I see it too often: Promising business ideas. Smart, passionate business owners. And horrible business pitches.
I see it every week when watching my favorite reality show, Shark Tank. I see it every year as a judge of business plan competitions, such as the newly christened Miller Lite Tap the Future (formerly the MillerCoors Urban Enterprise Series). And I saw it at the most recent Elevator Pitch Competition at the Black Enterprise Entrepreneurs Conference in Columbus, Ohio, a couple of weeks ago:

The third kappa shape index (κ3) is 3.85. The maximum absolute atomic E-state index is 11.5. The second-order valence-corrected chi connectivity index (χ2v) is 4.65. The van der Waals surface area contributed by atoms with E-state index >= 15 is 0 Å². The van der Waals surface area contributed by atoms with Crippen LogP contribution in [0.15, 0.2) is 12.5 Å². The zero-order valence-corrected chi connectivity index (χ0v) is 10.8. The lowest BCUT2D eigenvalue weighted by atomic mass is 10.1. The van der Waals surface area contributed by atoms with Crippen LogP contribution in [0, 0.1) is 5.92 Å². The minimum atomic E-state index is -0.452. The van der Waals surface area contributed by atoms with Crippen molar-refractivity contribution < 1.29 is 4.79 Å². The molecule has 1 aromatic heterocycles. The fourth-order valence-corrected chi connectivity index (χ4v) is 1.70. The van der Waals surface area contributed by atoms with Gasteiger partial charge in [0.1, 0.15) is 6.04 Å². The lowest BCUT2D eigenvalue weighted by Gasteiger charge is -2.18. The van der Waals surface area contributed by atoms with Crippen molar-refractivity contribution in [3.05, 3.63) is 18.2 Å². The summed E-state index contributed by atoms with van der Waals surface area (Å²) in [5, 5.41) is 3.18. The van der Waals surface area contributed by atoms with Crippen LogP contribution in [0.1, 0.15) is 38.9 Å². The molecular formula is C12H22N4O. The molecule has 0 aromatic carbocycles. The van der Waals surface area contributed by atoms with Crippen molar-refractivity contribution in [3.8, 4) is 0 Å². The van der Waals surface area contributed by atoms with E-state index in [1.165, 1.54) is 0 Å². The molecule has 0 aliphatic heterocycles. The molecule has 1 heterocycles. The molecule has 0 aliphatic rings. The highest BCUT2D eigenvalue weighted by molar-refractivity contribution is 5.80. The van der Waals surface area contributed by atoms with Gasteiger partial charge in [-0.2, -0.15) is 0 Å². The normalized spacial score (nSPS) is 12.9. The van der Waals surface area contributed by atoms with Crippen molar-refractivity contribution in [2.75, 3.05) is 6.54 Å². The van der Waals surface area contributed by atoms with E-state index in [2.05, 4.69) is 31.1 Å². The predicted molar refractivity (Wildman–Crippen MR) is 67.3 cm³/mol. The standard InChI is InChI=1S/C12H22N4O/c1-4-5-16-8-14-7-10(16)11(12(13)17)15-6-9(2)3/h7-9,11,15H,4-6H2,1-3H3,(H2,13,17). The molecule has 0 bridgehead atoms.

Promising, viable business ideas. Smart, dedicated, and passionate entrepreneurs. Horrible business pitches. I mean horrible.
Well, let me back up a bit—they weren’t all horrible. In fact, some of them, including that of eventual Black Enterprise Elevator Pitch Contest winner Precious Williams of Curvy Girlz, a lingerie line for full-figured women, were quite good. What causes the bad ones to stand out is that they were due to avoidable, yet all too common, mistakes made by entrepreneurs who are pitching their business to potential investors and others for needed capital and other support. This is especially true for many African American entrepreneurs, who often have had little or no experience interacting with people capable of investing thousands, much less millions, of dollars.